California Agriculture, July 1952
Volume 6, Number 7
Forage plants on California ranges
California range plants: Key to improvement is knowledge and proper use of three easily distinguishable types of range plants
by Merton R. Love, Dorman C. Sumner
Not available – first paragraph follows: Range improvement means replacing undesirable plants with a more desirable type of forage.
Dustywings on citrus: These natural enemies of mites and scales may be helped by miticides but are killed by insecticides
by C. A. Fleschner
Not available – first paragraph follows: Dustywings—natural enemies of citrus mites and scales—need their prey as well as honeydew-secreting insects to survive.
Fumigation of walnuts: Southern California packing house tests show control of navel orangeworm and Mediterranean flour moth larvae
by Paul D. Gerhardt, David L. Lindgren, Walton B. Sinclair
Not available – first paragraph follows: Methyl bromide fumigation applied to walnuts under packing-house conditions killed navel orangeworm and Mediterranean flour moth larvae without leaving harmful residues in the fumigated walnut meat.
Packaging meat for lockers: Wrapping time cut 42% in pilot time-and-motion study of practices of frozen food locker operators
by Louis E. Davis, Richard A. Marks
The following report is based upon a survey undertaken at the request of Division 01 Food Technology, University of California College of Agriculture.
Efficiency in fruit marketing: Grading costs may be reduced about 25% for pears and over 50% for apples by applying operating standards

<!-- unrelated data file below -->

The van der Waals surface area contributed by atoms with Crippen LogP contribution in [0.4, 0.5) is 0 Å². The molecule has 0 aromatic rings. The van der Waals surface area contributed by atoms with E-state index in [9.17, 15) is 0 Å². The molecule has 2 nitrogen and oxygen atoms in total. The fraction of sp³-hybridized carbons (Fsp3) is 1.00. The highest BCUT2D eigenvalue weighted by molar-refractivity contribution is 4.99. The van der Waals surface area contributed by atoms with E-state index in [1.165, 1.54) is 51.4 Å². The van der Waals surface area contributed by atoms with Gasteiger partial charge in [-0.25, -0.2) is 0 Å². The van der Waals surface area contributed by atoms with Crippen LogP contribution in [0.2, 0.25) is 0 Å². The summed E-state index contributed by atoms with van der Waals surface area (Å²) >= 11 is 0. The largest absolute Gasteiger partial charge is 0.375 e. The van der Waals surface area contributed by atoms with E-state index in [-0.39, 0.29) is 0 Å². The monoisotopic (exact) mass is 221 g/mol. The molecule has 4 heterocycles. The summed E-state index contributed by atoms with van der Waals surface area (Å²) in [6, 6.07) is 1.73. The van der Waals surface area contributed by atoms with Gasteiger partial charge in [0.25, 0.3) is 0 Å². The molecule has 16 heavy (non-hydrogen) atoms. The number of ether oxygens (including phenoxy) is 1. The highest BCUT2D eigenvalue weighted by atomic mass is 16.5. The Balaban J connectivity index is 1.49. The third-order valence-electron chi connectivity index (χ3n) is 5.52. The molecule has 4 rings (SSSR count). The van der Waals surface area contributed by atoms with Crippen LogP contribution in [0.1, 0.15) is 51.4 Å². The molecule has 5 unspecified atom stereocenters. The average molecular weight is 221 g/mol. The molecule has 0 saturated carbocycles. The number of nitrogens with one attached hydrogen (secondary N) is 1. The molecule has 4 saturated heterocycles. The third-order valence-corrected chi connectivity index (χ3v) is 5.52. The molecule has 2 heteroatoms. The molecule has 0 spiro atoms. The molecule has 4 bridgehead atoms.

by R. G. Bressler, B. C. French
Part II of a series of reports of studies on the effects of packing-house equipment, plant layout, and work methods on efficiency and costs made co-operatively by the University of California Guanine Foundation of Agricultural Economics, and the Bureau of Agricultural Economics, United States Department of Agriculture, under the authority of the Research and Marketing Act, Detailed reports in mimeograph form are available by addressing a request to Giannini Foundation, 207 Giannini Hall, University of California, Berkeley 4. Following reports in this series will compare house operations, methods, equipment, and arrangements. The comparisons may be used to establish standards for efficient operation. Kith minor modifications, the results of these studies can be applied to many of the problems of parking and processing other fruits and vegetables.
Avocado variety trials: Progress report describes tree and fruit characteristics of four most promising varieties in test at Riverside
by M. M. Winslow
Not available – first paragraph follows: Four avocado varieties—in an experimental orchard of 36 varieties at Riverside—appear to be promising for commercial plantings.
Stink bug on tomatoes: Injury and its prevention investigated in last season's outbreak in Yolo and Sacramento counties
by A. E. Michelbacher, W. W. Middlekauff, O. G. Bacon
Not available – first paragraph follows: Several tomato fields in California showed severe stink bug damage this past season.
Oriental fruitfly parasites: Biological control of damaging pest established in Hawaii diminishes threat to mainland's fruit production
by Robert Van Den Bosch
Not available – first paragraph follows: The oriental fruitfly threat to California's fruit industry has been reduced by the successful establishment in Hawaii of natural enemies of the pest.
Organic wastes for mulch: Waste from packing houses processing organic materials studied for possible agricultural use
by E. L. Proebsting
Not available – first paragraph follows: End-product wastes of some industries which process different types of organic materials are desirable as mulching materials in agricultural practice.
State's productive capacity: California's agricultural productive capacity attainable in 1955 projected from findings of federal-state survey
by Trimble R. Hedges, Warren R. Bailey